5. Using the Bathroom.  If you can get to mass early enough, use the potty first thing when you arrive. That being said, your kid is going to, at some point, ask you to go to the bathroom.  If your kid is anything like LS and her little classroom buddy, they will wail about their need to relieve themselves any time they’re feeling the need for a change of scenery– which is about 100 times a day.   I recommend picking a time during the mass that it is OK for your child to use the bathroom.  Personally, I pick the Offeratory.  Now, I have not TOLD LIttle Scribbler that she may use the bathroom during the offeratory, but I know in my head that Offeratory time is, in my opinion, the best time for me to take LS to the potty.  We go when we get there.  If she’s especially wiggly, or if she asks me to go, ONLY at the Offeratory will I take her.  Sometimes a quick trip to the potty is all she needs to settle back down afterwards (whether or not she actually did anything while we were in there).  If you’re sitting towards the back (on the end, which you may recall I recommend anyway!), it’s no problem to occasionally take your kiddo to the bathroom.

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You know, the point of all these “tips” is not just to get your kid through mass without incident.  Yes, it’s better for your sanity if you dont have to drag a screaming five year old out of mass, but it’s not really teaching your kid anything.  That’s probably the main reason I don’t advocate snacks for older special needs kids in mass.  Yeah, you might make it through the whole hour quietly, but all you’ve ended up doing is pacifying– not teaching them anything.  So often, we, The Parent Of Children Who Are Difficult In Public, fall in to that trap!  But it IS a trap– because there’s no progression forward.  No acquisition of new skills.  No magical moment of change.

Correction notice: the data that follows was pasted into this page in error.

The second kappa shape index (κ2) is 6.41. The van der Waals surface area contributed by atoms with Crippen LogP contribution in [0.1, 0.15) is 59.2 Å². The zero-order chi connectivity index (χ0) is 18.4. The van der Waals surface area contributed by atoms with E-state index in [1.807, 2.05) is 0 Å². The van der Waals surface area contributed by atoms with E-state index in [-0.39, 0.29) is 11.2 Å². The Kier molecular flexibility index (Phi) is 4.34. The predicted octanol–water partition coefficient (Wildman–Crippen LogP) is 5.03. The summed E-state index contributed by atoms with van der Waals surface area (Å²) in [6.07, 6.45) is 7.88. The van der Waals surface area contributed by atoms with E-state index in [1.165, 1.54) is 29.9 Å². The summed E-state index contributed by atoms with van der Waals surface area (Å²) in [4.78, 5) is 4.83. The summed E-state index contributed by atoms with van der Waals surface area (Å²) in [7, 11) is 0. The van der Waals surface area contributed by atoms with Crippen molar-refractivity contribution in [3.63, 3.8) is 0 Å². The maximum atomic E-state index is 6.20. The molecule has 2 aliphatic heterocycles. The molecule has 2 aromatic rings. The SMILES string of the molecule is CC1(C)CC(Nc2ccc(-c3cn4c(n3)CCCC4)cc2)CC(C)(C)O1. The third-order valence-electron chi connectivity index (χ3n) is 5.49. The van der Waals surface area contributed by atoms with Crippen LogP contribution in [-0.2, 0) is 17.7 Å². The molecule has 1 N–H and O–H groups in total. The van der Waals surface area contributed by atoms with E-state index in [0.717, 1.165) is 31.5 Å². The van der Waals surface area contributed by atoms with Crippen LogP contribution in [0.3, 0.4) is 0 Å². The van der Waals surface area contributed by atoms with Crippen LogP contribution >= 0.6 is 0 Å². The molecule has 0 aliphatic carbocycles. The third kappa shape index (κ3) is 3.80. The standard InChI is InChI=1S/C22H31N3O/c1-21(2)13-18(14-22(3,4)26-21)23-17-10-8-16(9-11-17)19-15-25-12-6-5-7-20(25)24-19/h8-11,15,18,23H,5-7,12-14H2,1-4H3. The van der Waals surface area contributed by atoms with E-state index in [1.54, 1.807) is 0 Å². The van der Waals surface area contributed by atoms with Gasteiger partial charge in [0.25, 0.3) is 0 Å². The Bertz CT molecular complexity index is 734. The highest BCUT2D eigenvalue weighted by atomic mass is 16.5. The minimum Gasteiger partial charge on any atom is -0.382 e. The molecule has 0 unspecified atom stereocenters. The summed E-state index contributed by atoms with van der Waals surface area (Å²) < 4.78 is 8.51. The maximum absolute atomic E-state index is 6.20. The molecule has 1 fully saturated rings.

I DO think that for differently abled kids, you sometimes need to take the slow, circuitous route to learning. You’ll get there eventually– just not at the same speed, nor in the same linear fashion, that others will.  We are definitely on a slow, circuitous route at the Casa de Scribbler.  If you’d asked me three years ago how we were doing I’d have melted down all over you in a puddle of stinking desperation!  I didn’t know then that insisting Little Scribble sit up in the pew would pay off– it just felt disrespectful to allow her to lay down.  I didnt know that her tantrums would EVER end.  I certainly didnt know that there would ever be a time she would say the Our Father along with the congregation, of her own volition!

We’re at the point now we’re Little Scribbler tunes in for genuflecting, the greeting, most of the singing, the Our Father, the sign of peace, the bells ringing to signify that “now it’s Jesus-bread” (her words), etc.  She occasionally kneels when people are kneeling.  Three years ago she was doing forward rolls on the pew on Ash Wednesday.  Two years ago she was still crawling under neath the pew in front of us any time I let my guard down.  (Bonus Tip– the quickest way to force a flailing child to stand up?  Shove your finger in their armpit while you’re pulling them up.  They’ll put their feet down faster than you can ask them to do it!  They’re not gonna be happy about it though, so prepare to be embarassed if they’re verbal enough to call you out on it :)  As you may remember, I don’t advocate spanking, particularly a differently abled child, but a well placed armpit-jab to stop a mass meltdown is something I’m not ashamed to say I’ve done.  Use it sparingly– like ONLY during mass.)